Winterbourne is a rare surviving example of an early 20th century suburban villa and garden. The house was built in 1903 for John and Margaret Nettlefold, of Guest, Keen & Nettlefold or GKN.
Nettlefold was a pioneer of town planning who carried the ideas seen in his own home to the less wealthy areas of the city.
The house was built at a time when the city had a serious lack of decent homes for working people. John and his wife Margaret were from prestigious local families who had made their living in industry. Choosing their house to be designed in the Arts and Crafts style reflected their modern outlook.
Originally designed as a small country estate with rustic outbuildings and large gardens, Winterbourne followed the style of the Arts and Crafts movement with examples of local craftsmanship throughout the house.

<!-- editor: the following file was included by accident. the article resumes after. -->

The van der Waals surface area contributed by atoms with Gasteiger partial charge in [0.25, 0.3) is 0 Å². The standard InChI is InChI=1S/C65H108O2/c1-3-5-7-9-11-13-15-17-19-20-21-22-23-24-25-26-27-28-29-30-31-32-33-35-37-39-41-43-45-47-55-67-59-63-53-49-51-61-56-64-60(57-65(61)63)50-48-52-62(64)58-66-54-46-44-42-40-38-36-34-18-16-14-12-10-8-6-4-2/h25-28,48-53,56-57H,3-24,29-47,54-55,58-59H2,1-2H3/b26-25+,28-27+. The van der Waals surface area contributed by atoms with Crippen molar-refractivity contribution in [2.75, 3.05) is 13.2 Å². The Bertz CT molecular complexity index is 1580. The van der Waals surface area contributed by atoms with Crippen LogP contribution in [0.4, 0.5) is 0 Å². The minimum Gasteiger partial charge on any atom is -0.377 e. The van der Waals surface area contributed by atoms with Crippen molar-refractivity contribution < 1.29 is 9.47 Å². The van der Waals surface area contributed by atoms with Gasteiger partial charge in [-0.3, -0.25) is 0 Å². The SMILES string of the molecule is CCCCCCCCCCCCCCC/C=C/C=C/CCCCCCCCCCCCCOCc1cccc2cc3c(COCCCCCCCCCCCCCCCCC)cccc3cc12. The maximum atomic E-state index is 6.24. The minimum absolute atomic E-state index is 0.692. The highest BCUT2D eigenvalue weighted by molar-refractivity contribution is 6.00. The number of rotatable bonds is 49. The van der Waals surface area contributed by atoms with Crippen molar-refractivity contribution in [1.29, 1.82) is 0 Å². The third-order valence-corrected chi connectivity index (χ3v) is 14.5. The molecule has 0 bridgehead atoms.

Margaret Nettlefold designed the garden, inspired by the books and garden designs of Gertrude Jekyll. After a period of restoration, the garden was Grade II listed by English Heritage in 2008.
John MacDonald Nicolson was the last private owner of the house and a keen gardener. He developed many new areas, including a scree garden and small alpine features around the garden.
Nicolson died in 1944 and bequeathed the house and garden to Birmingham University. The garden became the University’s Botanic Garden and new areas for teaching and plant conservation were developed within the historic layout.
The garden today is still used by students but is also open to the public to be enjoyed by everyone.
Today the botanical garden offers colour and interest throughout the year. The restored walled garden complete with crinkle-crankle wall, is a riot of rainbow shades from May until October. The lawns are fringed with striking colour themed borders, and beyond lies an original sandstone rock garden and a woodland walk through Gunnera leaves and Rhododendron displays. The botanical garden contains plants from around the globe with collections of plants from China, North and South America and the Alpine areas of the world.
Information from Winterbourne website.